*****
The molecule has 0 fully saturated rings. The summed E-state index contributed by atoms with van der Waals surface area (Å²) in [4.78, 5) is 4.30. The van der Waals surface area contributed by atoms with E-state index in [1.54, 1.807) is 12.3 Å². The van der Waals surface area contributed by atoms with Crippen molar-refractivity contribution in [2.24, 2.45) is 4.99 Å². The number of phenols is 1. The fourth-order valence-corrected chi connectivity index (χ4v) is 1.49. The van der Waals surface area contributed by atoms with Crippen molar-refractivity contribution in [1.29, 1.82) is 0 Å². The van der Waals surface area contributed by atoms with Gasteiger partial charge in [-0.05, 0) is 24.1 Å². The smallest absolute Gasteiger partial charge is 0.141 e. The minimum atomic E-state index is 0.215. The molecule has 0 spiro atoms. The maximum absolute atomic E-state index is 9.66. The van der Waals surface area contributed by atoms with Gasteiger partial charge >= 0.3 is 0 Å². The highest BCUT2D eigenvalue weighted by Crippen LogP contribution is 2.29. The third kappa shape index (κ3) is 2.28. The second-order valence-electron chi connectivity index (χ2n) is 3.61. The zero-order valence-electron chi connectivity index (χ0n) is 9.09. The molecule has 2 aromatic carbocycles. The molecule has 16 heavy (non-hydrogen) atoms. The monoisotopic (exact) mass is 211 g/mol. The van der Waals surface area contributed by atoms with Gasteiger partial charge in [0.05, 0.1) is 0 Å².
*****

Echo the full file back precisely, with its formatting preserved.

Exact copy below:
The molecule has 0 fully saturated rings. The summed E-state index contributed by atoms with van der Waals surface area (Å²) in [4.78, 5) is 4.30. The van der Waals surface area contributed by atoms with E-state index in [1.54, 1.807) is 12.3 Å². The van der Waals surface area contributed by atoms with Crippen molar-refractivity contribution in [2.24, 2.45) is 4.99 Å². The number of phenols is 1. The fourth-order valence-corrected chi connectivity index (χ4v) is 1.49. The van der Waals surface area contributed by atoms with Crippen molar-refractivity contribution in [1.29, 1.82) is 0 Å². The van der Waals surface area contributed by atoms with Gasteiger partial charge in [-0.05, 0) is 24.1 Å². The smallest absolute Gasteiger partial charge is 0.141 e. The minimum atomic E-state index is 0.215. The molecule has 0 spiro atoms. The maximum absolute atomic E-state index is 9.66. The van der Waals surface area contributed by atoms with Gasteiger partial charge >= 0.3 is 0 Å². The highest BCUT2D eigenvalue weighted by Crippen LogP contribution is 2.29. The third kappa shape index (κ3) is 2.28. The second-order valence-electron chi connectivity index (χ2n) is 3.61. The zero-order valence-electron chi connectivity index (χ0n) is 9.09. The molecule has 2 aromatic carbocycles. The molecule has 16 heavy (non-hydrogen) atoms. The monoisotopic (exact) mass is 211 g/mol. The van der Waals surface area contributed by atoms with Gasteiger partial charge in [0.05, 0.1) is 0 Å².